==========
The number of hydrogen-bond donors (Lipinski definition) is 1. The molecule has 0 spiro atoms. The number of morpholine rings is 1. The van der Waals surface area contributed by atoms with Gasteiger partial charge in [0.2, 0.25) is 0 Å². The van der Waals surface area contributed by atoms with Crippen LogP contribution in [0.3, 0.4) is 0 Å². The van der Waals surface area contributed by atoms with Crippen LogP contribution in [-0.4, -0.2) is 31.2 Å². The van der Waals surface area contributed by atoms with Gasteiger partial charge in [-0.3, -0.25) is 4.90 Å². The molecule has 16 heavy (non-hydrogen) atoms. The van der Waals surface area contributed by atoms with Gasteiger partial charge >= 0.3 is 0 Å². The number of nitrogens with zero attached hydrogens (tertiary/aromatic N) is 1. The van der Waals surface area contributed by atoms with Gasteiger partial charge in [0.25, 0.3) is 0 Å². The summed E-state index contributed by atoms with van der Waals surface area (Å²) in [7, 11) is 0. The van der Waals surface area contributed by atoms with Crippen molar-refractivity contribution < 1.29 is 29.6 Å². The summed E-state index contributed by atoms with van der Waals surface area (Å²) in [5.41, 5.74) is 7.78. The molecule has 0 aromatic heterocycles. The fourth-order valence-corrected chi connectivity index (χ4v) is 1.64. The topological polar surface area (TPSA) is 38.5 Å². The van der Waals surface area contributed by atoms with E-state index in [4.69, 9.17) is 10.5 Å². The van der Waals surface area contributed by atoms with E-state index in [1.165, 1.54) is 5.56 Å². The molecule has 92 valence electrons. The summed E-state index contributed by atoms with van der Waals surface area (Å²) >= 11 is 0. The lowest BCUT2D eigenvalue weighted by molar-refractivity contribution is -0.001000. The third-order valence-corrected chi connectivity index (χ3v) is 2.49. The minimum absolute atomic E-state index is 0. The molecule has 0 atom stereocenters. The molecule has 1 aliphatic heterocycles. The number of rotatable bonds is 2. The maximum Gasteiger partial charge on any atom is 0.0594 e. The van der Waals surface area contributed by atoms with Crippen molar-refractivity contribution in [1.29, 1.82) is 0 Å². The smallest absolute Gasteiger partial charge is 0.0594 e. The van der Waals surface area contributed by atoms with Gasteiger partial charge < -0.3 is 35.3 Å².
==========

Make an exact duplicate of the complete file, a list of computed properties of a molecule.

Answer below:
The number of hydrogen-bond donors (Lipinski definition) is 1. The molecule has 0 spiro atoms. The number of morpholine rings is 1. The van der Waals surface area contributed by atoms with Gasteiger partial charge in [0.2, 0.25) is 0 Å². The van der Waals surface area contributed by atoms with Crippen LogP contribution in [0.3, 0.4) is 0 Å². The van der Waals surface area contributed by atoms with Crippen LogP contribution in [-0.4, -0.2) is 31.2 Å². The van der Waals surface area contributed by atoms with Gasteiger partial charge in [-0.3, -0.25) is 4.90 Å². The molecule has 16 heavy (non-hydrogen) atoms. The van der Waals surface area contributed by atoms with Gasteiger partial charge >= 0.3 is 0 Å². The number of nitrogens with zero attached hydrogens (tertiary/aromatic N) is 1. The van der Waals surface area contributed by atoms with Gasteiger partial charge in [0.25, 0.3) is 0 Å². The summed E-state index contributed by atoms with van der Waals surface area (Å²) in [7, 11) is 0. The van der Waals surface area contributed by atoms with Crippen molar-refractivity contribution < 1.29 is 29.6 Å². The summed E-state index contributed by atoms with van der Waals surface area (Å²) in [5.41, 5.74) is 7.78. The molecule has 0 aromatic heterocycles. The fourth-order valence-corrected chi connectivity index (χ4v) is 1.64. The topological polar surface area (TPSA) is 38.5 Å². The van der Waals surface area contributed by atoms with E-state index in [4.69, 9.17) is 10.5 Å². The van der Waals surface area contributed by atoms with E-state index in [1.165, 1.54) is 5.56 Å². The molecule has 92 valence electrons. The summed E-state index contributed by atoms with van der Waals surface area (Å²) >= 11 is 0. The lowest BCUT2D eigenvalue weighted by molar-refractivity contribution is -0.001000. The third-order valence-corrected chi connectivity index (χ3v) is 2.49. The minimum absolute atomic E-state index is 0. The molecule has 0 atom stereocenters. The molecule has 1 aliphatic heterocycles. The number of rotatable bonds is 2. The maximum Gasteiger partial charge on any atom is 0.0594 e. The van der Waals surface area contributed by atoms with Crippen molar-refractivity contribution in [1.29, 1.82) is 0 Å². The smallest absolute Gasteiger partial charge is 0.0594 e. The van der Waals surface area contributed by atoms with Gasteiger partial charge < -0.3 is 35.3 Å².